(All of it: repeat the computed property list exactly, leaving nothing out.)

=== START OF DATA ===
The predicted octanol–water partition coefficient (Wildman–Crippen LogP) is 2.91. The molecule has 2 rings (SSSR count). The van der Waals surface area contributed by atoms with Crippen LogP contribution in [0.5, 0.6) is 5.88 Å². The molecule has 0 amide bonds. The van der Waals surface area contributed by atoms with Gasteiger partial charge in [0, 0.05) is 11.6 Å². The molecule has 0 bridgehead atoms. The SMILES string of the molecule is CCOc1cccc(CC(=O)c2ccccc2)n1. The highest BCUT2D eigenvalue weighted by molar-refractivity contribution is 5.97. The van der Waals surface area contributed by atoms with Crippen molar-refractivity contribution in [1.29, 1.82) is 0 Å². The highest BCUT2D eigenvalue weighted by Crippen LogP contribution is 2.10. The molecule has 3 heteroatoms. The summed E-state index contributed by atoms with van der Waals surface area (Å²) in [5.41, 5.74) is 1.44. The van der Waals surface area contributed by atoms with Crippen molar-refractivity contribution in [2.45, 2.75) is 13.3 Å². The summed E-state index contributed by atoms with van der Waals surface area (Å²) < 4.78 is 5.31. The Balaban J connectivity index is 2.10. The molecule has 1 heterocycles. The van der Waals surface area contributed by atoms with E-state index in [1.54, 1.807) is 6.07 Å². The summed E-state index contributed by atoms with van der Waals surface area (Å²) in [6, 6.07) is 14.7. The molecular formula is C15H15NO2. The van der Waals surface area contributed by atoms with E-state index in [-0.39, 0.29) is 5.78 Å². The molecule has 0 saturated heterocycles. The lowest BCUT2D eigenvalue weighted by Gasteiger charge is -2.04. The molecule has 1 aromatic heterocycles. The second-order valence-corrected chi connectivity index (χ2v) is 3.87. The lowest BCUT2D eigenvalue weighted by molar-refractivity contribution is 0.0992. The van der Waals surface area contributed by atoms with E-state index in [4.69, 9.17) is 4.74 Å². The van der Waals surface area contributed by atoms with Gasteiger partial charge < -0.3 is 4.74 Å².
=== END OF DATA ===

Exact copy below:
The predicted octanol–water partition coefficient (Wildman–Crippen LogP) is 2.91. The molecule has 2 rings (SSSR count). The van der Waals surface area contributed by atoms with Crippen LogP contribution in [0.5, 0.6) is 5.88 Å². The molecule has 0 amide bonds. The van der Waals surface area contributed by atoms with Gasteiger partial charge in [0, 0.05) is 11.6 Å². The molecule has 0 bridgehead atoms. The SMILES string of the molecule is CCOc1cccc(CC(=O)c2ccccc2)n1. The highest BCUT2D eigenvalue weighted by molar-refractivity contribution is 5.97. The van der Waals surface area contributed by atoms with Crippen molar-refractivity contribution in [1.29, 1.82) is 0 Å². The highest BCUT2D eigenvalue weighted by Crippen LogP contribution is 2.10. The molecule has 3 heteroatoms. The summed E-state index contributed by atoms with van der Waals surface area (Å²) in [5.41, 5.74) is 1.44. The van der Waals surface area contributed by atoms with Crippen molar-refractivity contribution in [2.45, 2.75) is 13.3 Å². The summed E-state index contributed by atoms with van der Waals surface area (Å²) < 4.78 is 5.31. The Balaban J connectivity index is 2.10. The molecule has 1 heterocycles. The van der Waals surface area contributed by atoms with E-state index in [1.54, 1.807) is 6.07 Å². The summed E-state index contributed by atoms with van der Waals surface area (Å²) in [6, 6.07) is 14.7. The molecular formula is C15H15NO2. The van der Waals surface area contributed by atoms with E-state index in [-0.39, 0.29) is 5.78 Å². The molecule has 0 saturated heterocycles. The lowest BCUT2D eigenvalue weighted by Gasteiger charge is -2.04. The molecule has 1 aromatic heterocycles. The second-order valence-corrected chi connectivity index (χ2v) is 3.87. The lowest BCUT2D eigenvalue weighted by molar-refractivity contribution is 0.0992. The van der Waals surface area contributed by atoms with E-state index in [4.69, 9.17) is 4.74 Å². The van der Waals surface area contributed by atoms with Gasteiger partial charge < -0.3 is 4.74 Å².